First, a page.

26 April 2013

Barrage: Message From Viola Mari

FRIDAY! Oh, my goodness, what a week it's been. Today's blog post is for a barrage of Message From Viola Mari by Sabrina Devonshire. Enjoy!

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World-renowned oceanographer and meteorite specialist Marissa Jones uncovers evidence that a comet cloud will soon destroy Earth. When aspiring writer and her best friend Jennifer begs her to take a Saturday morning sci-fi writing class, Marissa reluctantly agrees. Writing her real-life story as fiction gives her an astonishing new perspective on the anomalous set of craters she discovered off the La Jolla Coast.

But this favor for her friend stirs up more than scientific results…writing teacher Justin Lincoln goads her constantly and taunts her with his irresistible curly blond locks and steely physique he knows only too well make women drool. Marissa teeters on the edge of anger and raging attraction for this irritating man. But it’s a terrible time to let lust call the shots when the world’s about to end and Marissa’s the only one who can save everyone.

Warning: This title is intended for readers over the age of 18 as it contains explicit sex scenes and/or situations and adult language, and may be considered offensive to some readers.

5 Stars from Ellen Cross—“Marissa Jones is a young Oceanographer and Metorite specialist, with a poor track record with men. Driven by her best friend, Jennifer, to join a sci-fi writing class, Mari is forced to suffer the frustratingly personal attention of her beyond mouth-watering, yet insanely irritating teacher, Justin Lincoln. One look at Justin, and Mari doesn't know whether to follow her body's desire to kiss him, or satisfy her mind's urge to punch his lights out. Mari's research into the mysterious craters on the ocean floor, leads her to the discovery that the earth's end is approaching in a cataclysmic event that will claim all life. With no-one willing to believe her research, Mari is left with not only the fate of all mankind in her hands, but a best friend to keep happy, a sexy man to figure out, and a book to finish writing. Simple huh? Sabrina Devonshire has exploded into the sci-fi genre with "A message from Viola Mari". Her beautifully descriptive style with the delicious splashes of witty humour throughout, are a delight for the senses. “Message from Viola Mari” will keep you guessing right up until the very last page.”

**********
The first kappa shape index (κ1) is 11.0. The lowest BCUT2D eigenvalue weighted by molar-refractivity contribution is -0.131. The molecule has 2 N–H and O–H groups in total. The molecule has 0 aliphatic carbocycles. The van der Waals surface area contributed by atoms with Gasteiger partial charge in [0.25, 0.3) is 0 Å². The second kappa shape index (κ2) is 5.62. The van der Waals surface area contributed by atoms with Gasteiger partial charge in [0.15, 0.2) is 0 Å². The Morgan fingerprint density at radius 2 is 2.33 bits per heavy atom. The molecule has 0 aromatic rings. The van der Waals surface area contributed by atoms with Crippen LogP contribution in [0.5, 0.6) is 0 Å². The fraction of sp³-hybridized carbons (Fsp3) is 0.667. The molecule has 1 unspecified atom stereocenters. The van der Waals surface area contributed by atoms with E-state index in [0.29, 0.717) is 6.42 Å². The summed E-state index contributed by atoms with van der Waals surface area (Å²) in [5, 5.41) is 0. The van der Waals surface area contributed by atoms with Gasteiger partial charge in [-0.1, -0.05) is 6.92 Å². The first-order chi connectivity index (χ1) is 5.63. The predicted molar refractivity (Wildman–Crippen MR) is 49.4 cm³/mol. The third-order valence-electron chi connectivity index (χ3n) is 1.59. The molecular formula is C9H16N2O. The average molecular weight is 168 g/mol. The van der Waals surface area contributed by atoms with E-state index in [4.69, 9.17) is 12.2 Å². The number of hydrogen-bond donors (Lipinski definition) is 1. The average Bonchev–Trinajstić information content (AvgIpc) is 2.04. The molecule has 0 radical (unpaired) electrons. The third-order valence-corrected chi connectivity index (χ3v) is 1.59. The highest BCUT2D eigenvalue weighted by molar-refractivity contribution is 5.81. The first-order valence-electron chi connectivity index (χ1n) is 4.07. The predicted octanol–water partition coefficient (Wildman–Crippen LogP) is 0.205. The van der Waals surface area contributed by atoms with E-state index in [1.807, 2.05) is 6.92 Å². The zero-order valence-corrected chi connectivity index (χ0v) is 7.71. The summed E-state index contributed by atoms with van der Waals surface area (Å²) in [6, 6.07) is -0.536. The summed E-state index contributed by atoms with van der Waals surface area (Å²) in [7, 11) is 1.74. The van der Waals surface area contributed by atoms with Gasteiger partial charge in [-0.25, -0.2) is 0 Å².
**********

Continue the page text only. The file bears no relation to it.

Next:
5 Star from Dean C. McMillin—“Marissa Jones is an oceanic geologist specializing in studying ancient meteorite impacts. She's tough and serious with little need for anything else in her life ... But, when her best friend talks her into enrolling in a creative writing course, she falls hard for the instructor, Justin Lincoln, much to her embarrassment. Marissa can't believe that she's so attracted to the hunky writing guru. She has to get over her own insecurities and accept the truth of his love ... At the same time, she is uncovering an ancient secret that might mean doom for humanity ... Unless she can find a solution and decipher what she believes is an alien message of hope. Investigating ancient underwater meteorite impact sites with Justin, Marissa becomes involved in life-threatening intrigues in a conflict that leads to an action-packed climax. This was an offbeat novel which I found to be a quick and easy read. The characters were sympathetic and relatable, and writing was clear, the story briskly paced. The story veers quite heavily into science fiction territory near the end, which is set up very well earlier in the book. Overall, a fun, light read.”